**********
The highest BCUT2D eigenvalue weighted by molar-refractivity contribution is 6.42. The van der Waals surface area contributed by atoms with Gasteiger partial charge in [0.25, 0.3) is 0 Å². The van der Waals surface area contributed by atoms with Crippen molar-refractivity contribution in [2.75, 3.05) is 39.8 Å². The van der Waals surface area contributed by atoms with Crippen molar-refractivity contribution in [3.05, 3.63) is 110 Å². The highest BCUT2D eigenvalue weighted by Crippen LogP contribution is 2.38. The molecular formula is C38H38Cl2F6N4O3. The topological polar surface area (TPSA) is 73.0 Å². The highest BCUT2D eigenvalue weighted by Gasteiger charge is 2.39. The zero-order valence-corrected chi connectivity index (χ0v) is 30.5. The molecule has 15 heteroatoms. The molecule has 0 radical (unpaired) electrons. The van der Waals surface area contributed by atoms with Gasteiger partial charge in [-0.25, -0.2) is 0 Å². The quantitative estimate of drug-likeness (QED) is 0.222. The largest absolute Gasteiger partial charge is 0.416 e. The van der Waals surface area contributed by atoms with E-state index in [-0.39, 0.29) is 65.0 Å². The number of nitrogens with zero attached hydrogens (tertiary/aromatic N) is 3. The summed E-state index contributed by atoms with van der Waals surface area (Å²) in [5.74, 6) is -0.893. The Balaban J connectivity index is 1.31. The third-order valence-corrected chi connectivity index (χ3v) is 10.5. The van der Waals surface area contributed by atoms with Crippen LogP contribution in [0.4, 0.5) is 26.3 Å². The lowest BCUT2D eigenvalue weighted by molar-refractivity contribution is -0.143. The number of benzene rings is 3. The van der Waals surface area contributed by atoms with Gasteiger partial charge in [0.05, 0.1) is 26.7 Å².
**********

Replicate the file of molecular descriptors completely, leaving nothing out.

The highest BCUT2D eigenvalue weighted by molar-refractivity contribution is 6.42. The van der Waals surface area contributed by atoms with Gasteiger partial charge in [0.25, 0.3) is 0 Å². The van der Waals surface area contributed by atoms with Crippen molar-refractivity contribution in [2.75, 3.05) is 39.8 Å². The van der Waals surface area contributed by atoms with Crippen molar-refractivity contribution in [3.05, 3.63) is 110 Å². The highest BCUT2D eigenvalue weighted by Crippen LogP contribution is 2.38. The molecular formula is C38H38Cl2F6N4O3. The topological polar surface area (TPSA) is 73.0 Å². The highest BCUT2D eigenvalue weighted by Gasteiger charge is 2.39. The zero-order valence-corrected chi connectivity index (χ0v) is 30.5. The molecule has 15 heteroatoms. The molecule has 0 radical (unpaired) electrons. The van der Waals surface area contributed by atoms with Gasteiger partial charge in [-0.25, -0.2) is 0 Å². The quantitative estimate of drug-likeness (QED) is 0.222. The largest absolute Gasteiger partial charge is 0.416 e. The van der Waals surface area contributed by atoms with E-state index in [-0.39, 0.29) is 65.0 Å². The number of nitrogens with zero attached hydrogens (tertiary/aromatic N) is 3. The summed E-state index contributed by atoms with van der Waals surface area (Å²) in [5.74, 6) is -0.893. The Balaban J connectivity index is 1.31. The third-order valence-corrected chi connectivity index (χ3v) is 10.5. The van der Waals surface area contributed by atoms with Crippen LogP contribution in [0.4, 0.5) is 26.3 Å². The lowest BCUT2D eigenvalue weighted by molar-refractivity contribution is -0.143. The number of benzene rings is 3. The van der Waals surface area contributed by atoms with Gasteiger partial charge in [0.05, 0.1) is 26.7 Å².